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Positive Feedback ISSUE 34


Impressions: The Teac Esoteric DV-60 Universal Player Part One - Stereo SACD/DVD-A/CD/CD-R Playback
by David W. Robinson

[All photographs and image processing by Robinson, unless otherwise noted.]


A fresco of the Teac Esoteric DV-60, sporting a Walker Audio Valid Point Disc for enhanced vibration control, atop a Critical Mass Systems Grandmaster Black isolation stand

A world without standards

It used to be easier.

If you wanted good music, you cued up an LP.

Open reels were for the truly ambitious and ambidextrous, willing to live with the demands of technique and a limited catalog (greatly enhanced by passionate dubbing, bootlegs, and the occasional live recording) in order to gain performance. Not for the faint of heart, though, which left the typical consumer out of the mix. The mass market developed alternatives over time: audio cassettes coaxed a fairly remarkable amount of sound out of a piddly tape width and 1 7/8 IPS tape speed …still pretty amazing, when you think about it.

Then came digital. CD started slowly enough, back in 1982-83, but once the little aluminum devils gathered momentum, they swept most of the alternatives before them. As the major labels became confident in the market acceptance of CDs, they began to demote—and then discontinue—the LP, followed in time by the audio cassette. This was done regardless of the resistance of audiophiles, who, truth to tell, don't matter to the major labels. ("How many divisions does the Pope have?") The militant niche was ignored, and a format change was enforced. While cassettes have mainly gone the way of the flesh, LPs are doing well enough as a "specialty product," and very well among those willing to scavenge the remains of several decades' worth of vinyl domination—myself included.

Despite other digital formats since deprecated (remember DAT, MDs and DCCs?) CDs became the de facto standard by the early to middle '90s. Let the weirdo audiophiles, vinyl junkies and analog addicts mope; now we have a real standard in the marketplace. Right?

Well, maybe not.

Before the roiling waters of audio could calm down, the late '90s brought in new trial standards. Higher resolution was attempted via DSD its SACD optical format; not to be outdone, high-resolution PCM led to the competing DVD-A format. Which meant that now the optical digital domain was fragmented into a confusing series of sub-domains and warring specifications: SACD. DVD-A. CD/CD-R/CD-RW. Dual-Disc. MP3. In a world with so many optical alternatives (not to mention the video realm of DVD, VCD and SVCD, with Blu-Ray and HD-DVD as the next generation of dueling disagreements), it's tough for an audiophile to figure out which medium/media to invest in. Worse yet, for various reasons—pride, power, avarice, disputes with artists, licensing hassles, and clueless bean-counting—the major labels have usually not been willing to settle their differences for the good of the audio lover.

And that, sports fans, is an understatement.

The result for you and me was that some catalogs could be found only on SACD (which, usually being hybrid, meant that consumers always had a city of refuge in the CD layer), while others appeared only on DVD-A. Unfortunately, most titles appeared on neither, and stayed comfortably on CD. Ironically, due to the ubiquitous nature of PC-based PCM tools, CDs are likely to be largely displaced over time by downloadable formats played by via solid state devices. LP and SACD lovers may chuckle nastily at this point.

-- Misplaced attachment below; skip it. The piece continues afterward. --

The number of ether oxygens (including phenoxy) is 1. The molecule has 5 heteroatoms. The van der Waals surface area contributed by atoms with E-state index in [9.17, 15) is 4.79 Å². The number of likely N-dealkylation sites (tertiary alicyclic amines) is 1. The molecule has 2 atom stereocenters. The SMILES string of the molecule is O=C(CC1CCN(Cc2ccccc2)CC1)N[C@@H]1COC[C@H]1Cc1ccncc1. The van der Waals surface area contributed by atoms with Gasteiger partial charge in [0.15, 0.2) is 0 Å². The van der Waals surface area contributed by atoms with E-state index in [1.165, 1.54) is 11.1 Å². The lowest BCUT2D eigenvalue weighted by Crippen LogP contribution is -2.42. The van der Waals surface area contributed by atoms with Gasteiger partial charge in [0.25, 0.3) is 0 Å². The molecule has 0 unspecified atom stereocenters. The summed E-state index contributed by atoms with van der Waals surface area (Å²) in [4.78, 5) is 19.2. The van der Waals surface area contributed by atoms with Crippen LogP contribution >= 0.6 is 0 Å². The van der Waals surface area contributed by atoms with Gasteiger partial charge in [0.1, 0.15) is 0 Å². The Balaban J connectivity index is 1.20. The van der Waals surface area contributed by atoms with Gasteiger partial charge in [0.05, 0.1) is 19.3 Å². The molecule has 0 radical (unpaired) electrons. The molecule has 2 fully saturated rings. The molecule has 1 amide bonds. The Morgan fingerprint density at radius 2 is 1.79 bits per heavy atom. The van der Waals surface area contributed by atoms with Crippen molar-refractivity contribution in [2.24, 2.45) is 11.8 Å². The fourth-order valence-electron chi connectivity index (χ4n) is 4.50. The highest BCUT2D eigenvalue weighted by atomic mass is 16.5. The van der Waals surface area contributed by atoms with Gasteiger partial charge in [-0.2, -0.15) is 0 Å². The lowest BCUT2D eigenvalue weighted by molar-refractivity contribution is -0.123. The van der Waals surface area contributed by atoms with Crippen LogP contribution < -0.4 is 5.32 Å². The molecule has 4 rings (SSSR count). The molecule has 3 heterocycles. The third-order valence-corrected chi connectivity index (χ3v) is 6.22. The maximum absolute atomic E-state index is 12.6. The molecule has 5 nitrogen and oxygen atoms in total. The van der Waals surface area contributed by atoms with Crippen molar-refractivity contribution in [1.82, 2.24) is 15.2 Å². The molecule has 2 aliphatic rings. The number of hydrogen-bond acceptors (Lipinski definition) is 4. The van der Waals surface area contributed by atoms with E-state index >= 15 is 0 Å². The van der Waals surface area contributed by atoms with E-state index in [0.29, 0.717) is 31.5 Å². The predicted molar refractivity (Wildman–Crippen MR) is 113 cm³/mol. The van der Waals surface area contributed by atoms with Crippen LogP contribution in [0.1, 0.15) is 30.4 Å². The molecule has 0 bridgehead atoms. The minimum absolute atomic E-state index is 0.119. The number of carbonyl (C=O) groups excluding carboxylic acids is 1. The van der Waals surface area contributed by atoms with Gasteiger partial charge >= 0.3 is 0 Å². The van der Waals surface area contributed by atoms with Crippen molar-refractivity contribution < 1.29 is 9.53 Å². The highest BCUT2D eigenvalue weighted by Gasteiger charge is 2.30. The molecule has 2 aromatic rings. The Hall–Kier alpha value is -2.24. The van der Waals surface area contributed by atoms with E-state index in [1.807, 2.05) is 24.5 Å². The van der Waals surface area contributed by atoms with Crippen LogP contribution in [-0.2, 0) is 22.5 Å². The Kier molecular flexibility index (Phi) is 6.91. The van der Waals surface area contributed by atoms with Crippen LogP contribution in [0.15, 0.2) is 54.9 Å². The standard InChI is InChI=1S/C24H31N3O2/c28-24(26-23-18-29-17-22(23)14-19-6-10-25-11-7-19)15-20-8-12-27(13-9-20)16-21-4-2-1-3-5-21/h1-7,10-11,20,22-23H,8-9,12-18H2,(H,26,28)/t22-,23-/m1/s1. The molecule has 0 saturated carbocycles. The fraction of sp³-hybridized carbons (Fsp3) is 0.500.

So …what to do with the multiplicity of formats?

Enter the universal player.

In theory, a universal playback device slices through the Gordian knot of confusion by playing as close to all of the available formats as possible. In fine audio, this is to be done with the best possible quality, but the variety of engineering requirements mandated by differing standards make doing so an exercise in trade-offs and compromise—or in cost. Alternatives exist at various price points, ranging from the engaging and incredibly affordable-to-the-general-public Oppo line to the formidable, but expensive Linn Unidisk 1.1. I own the Unidisk 1.1, and love its excellent overall performance. Despite my concerns about the compromises inherent in "universal" anything, Linn's achievement in the Unidisk 1.1 made me more optimistic that superior performance is attainable in the category. And its quality has spurred me to follow universal players ever since the optical formats scattered to the winds.

But what about other alternatives?

The Teac Esoteric DV-60

Among the manufacturers that I was monitoring was Teac, specifically their Esoteric line of SACD and universal players. Teac's Esoteric DV-60 universal player caught my eye, due to the fact that it had a native DSD playback system, as well as a PCM à DSD conversion option. The Esoteric line also has several universal players which convert DSD to PCM for playback, but these don't interest me nearly as much. (I still have yet to find a DSD à PCM playback platform that doesn't …well …sound like "PCM" to my ears, even in the reference-grade examples I've evaluated. For the uninitiated, wondering about that comment, NB: there's always a certain glare, an edge, a bit of forwardness, a touch of the ol' Technicolor lurking in DSD à PCM presentation. Given the virtues of DSD, why harm the signal by tossing it into decimation? I'll stick with steak; you can have hamburger if you like. But why would you?)